See also Bolick v. Northeast Indus. Services Corp., No. 4:14-CV-00409, 2015 WL 13357964, *10 (M.D. Pa. January 14, 2015) ("allegations of [RICO] predicate mail and wire fraud acts should state the contents of the communications, who was involved, where and when they took place, and explain why they were fraudulent") (citations omitted).

Kennedy does not name Lehigh County as a defendant, only mentioning Lehigh County in one footnote across his thirty-page complaint.

B. FAILURE TO PROVIDE A REPUBLICAN FORM OF GOVERNMENT

In his fourth cause of action, Kennedy cites the Federal Constitution for the proposition that every state must have a republican form of government. Kennedy also mentions Defendants United States, Wolf, and Greenstein and suggests they are breaching their fiduciary duty to Kennedy. Liberally construing the complaint, it appears that Kennedy is attempting to bring suit against Wolf, as governor of Pennsylvania, alleging that the state fails to adhere to a republican form of government.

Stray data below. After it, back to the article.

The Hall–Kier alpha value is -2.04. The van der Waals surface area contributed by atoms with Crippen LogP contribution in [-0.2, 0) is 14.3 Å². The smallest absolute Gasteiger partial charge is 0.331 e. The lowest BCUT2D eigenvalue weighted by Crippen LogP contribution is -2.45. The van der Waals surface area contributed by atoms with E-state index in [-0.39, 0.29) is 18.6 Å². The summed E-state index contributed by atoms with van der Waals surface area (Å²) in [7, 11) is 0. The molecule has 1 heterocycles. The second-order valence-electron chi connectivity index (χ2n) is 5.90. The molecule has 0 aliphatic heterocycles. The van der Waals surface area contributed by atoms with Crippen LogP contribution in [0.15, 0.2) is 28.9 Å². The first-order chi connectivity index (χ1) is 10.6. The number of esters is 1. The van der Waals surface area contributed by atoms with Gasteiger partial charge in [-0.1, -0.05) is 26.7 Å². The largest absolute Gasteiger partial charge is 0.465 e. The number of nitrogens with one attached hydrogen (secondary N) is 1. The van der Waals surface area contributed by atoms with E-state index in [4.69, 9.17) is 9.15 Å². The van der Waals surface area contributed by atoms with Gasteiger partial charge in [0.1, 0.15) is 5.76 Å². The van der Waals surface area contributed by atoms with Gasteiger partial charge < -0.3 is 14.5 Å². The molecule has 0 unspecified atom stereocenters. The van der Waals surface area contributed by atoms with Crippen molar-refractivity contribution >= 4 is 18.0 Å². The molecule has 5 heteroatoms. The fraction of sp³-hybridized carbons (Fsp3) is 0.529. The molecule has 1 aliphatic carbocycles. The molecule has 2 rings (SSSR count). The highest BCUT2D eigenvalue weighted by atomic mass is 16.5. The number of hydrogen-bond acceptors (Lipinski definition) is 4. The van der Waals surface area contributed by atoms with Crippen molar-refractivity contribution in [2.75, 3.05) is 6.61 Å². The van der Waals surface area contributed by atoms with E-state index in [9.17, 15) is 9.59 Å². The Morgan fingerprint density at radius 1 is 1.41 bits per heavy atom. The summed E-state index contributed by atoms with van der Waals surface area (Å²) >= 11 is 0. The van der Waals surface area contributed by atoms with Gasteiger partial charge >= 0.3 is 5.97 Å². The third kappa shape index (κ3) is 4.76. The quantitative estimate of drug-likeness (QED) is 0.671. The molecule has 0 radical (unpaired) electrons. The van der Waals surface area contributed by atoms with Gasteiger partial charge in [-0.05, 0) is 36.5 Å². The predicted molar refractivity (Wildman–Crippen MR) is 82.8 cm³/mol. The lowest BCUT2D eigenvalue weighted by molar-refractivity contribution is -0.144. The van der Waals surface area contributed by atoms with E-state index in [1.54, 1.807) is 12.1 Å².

On at least two other occasions, Kennedy appealed to the Third Circuit regarding dismissal of his suits which sought relief for, among other things, Pennsylvania's failure to provide a republican form of government. See Kennedy v. Commonwealth, 745 F. App'x 473, 474-75 (3d Cir. 2018) (mem.) (dismissing suit because Commonwealth of Pennsylvania entitled to Eleventh Amendment Immunity for claims under § 1983). See also Kennedy v. Getz, No. 18-2949, 2018 WL 6695314, *1-2 (3d Cir. December 19, 2018) (upholding district court's dismissal of Kennedy's complaint as malicious because Kennedy sued the same defendant multiple times in connection with 2017 arrests). Here, Kennedy neither brings his claim pursuant to § 1983 nor in connection with his 2017 arrest. Therefore, the Court cannot dispose of the instant suit on these grounds.